- Associated Press - Saturday, October 10, 2015

STRATFORD, Conn. (AP) - As Phil Markowski stared into a glass case filled with nearly a dozen beer bottles reflecting back at him, he pondered for a moment before speaking.

“My favorite beer?” he said, repeating the question. “It’s like picking a favorite child. I just can’t do it.”

The Meriden native is one of four founders and the creative force behind Two Roads Brewing Co. in Stratford, which is close to celebrating its three-year anniversary.

Two Roads specializes in producing one-of-a-kind craft beer for not only its brand but also 13 other craft breweries in New England and down South.

The brewery produces seven staple Two Roads beers that are available year round including a session IPA, a double IPA, and a Russian imperial stout. As brewmaster, Markowski also created more than a dozen seasonal beers and nearly 10 specials that are produced in a limited quantity.

“Good morning,” Markowski said to the chief executive officer and another co-founder of Two Roads, Brad Hittle.

“He’s a brilliant brewer,” Hittle said smiling as he took his coffee into the next office.

In 1984, Markowski, a 1979 Wilcox Technical High School graduate, bought his first home-brewing kit after hearing about it from a coworker.

Markowski studied electric engineering in college and was working at Space Electronics, which was on Randolph Avenue in Meriden at the time.

“I was completely enthralled,” he said. “I had to know more. I didn’t quite know what I was doing . but something about it really intrigued me.”

In 1989, Markowski jumped at the opportunity to put his home brewing skills to the test.

A couple was looking to open a brewery in Norwalk and he helped them create some of the beer. The brewery opened as New England Brewing Co. and he was there for six years. The name New England Brewing Co. is still being used today but not by the same business that Markowski was involved with.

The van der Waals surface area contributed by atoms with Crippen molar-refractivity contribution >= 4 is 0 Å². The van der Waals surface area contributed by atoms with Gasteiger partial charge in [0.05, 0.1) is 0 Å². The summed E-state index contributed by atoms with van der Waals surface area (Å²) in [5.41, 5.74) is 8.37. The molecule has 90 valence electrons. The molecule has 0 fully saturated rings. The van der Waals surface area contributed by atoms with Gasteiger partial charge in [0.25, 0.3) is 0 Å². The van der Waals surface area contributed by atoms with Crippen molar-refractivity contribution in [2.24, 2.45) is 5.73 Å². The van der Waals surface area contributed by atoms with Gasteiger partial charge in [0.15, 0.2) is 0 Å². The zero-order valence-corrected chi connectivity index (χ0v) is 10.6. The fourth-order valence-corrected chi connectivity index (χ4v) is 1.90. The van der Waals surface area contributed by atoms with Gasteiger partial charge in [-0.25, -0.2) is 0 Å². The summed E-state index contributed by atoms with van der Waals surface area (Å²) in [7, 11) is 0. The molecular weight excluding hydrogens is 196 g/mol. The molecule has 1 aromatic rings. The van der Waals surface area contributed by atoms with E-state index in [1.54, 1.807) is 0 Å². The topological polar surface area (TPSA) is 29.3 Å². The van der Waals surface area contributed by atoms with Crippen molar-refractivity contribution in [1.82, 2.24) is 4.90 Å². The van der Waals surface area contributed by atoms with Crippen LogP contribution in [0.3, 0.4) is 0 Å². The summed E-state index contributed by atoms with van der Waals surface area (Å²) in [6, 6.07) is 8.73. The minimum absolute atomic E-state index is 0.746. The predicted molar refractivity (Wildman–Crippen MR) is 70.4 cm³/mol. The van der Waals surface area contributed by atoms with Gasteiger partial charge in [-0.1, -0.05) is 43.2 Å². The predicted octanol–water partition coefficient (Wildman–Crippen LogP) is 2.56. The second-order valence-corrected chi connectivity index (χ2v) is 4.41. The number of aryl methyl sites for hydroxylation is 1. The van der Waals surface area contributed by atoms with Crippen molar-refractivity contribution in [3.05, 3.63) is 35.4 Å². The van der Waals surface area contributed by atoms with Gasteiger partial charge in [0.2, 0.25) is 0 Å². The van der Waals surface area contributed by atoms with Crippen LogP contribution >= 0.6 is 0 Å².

“I gave up a career in mechanical engineering and never looked back,” he said.

From there he worked in New Hampshire for a year before heading down to Southampton, New York, where he helped start the Southampton Publick House. He was there for 16 years.

In the meantime he also wrote a book called “Farmhouse Ales: Culture and Craftsmanship in the Belgian Tradition.”

Throughout his career he met Hittle, Peter Doering and Clem Pellani, the trio he would later go into business with and create Two Roads.

In March 2012 the four of them purchased the former U.S. Baird building, a massive, abandoned manufacturing building on Stratford Avenue. They had a plan to create a brewery with room to expand in the future.

The idea was to start creating beer for local breweries before crafting their own brand.

In December 2012 they shipped their first beer and since then Markowski says business has been booming.

The Two Roads brand is sold in other states including Rhode Island, Massachusetts, Vermont, New Jersey, and New York. The company plans to start selling in New Hampshire soon.

“We’re opening as the wave started for craft beer,” said Markowski. “Our brand is twice the volume we anticipated from a business point. We’re two years ahead of our business plan.”

As brewmaster, Markowski said he works around the clock. His job is to formulate the beers, maintain their quality, and oversee the production.

“He’s thoughtful and has tons of experience,” said John Rehm, the director of brewing operations for Two Roads.

“He’s one of the smartest individuals I ever came across in my life,” added Roger Krackow, the shift supervisor and shift brewer at Two Roads.

Markowski typically starts his day at 5:30 a.m., answering phone calls or emails with questions from staff, and working late into the night. Since brewing takes place nearly 24 hours a day, he has to be available to answer any questions that may come up when he’s not there.

“My phone is always next to my bed,” he said. “I wouldn’t trade it for anything.”

Summer is typically busy at the brewery. Markowski said the brewery can do eight batches of beer in one 24-hour period which amounts to nearly 10,000 cases of beer.

While the brewing process is mainly computerized and automated now to produce the best quality beer, Markowski said he does still get his hands dirty from time to time.

Although he works long hours spending most of his days and evenings at Two Roads, Markowski said he feels like he’s not working.

“I love what I do,” he said.


Information from: Record-Journal, https://www.record-journal.com

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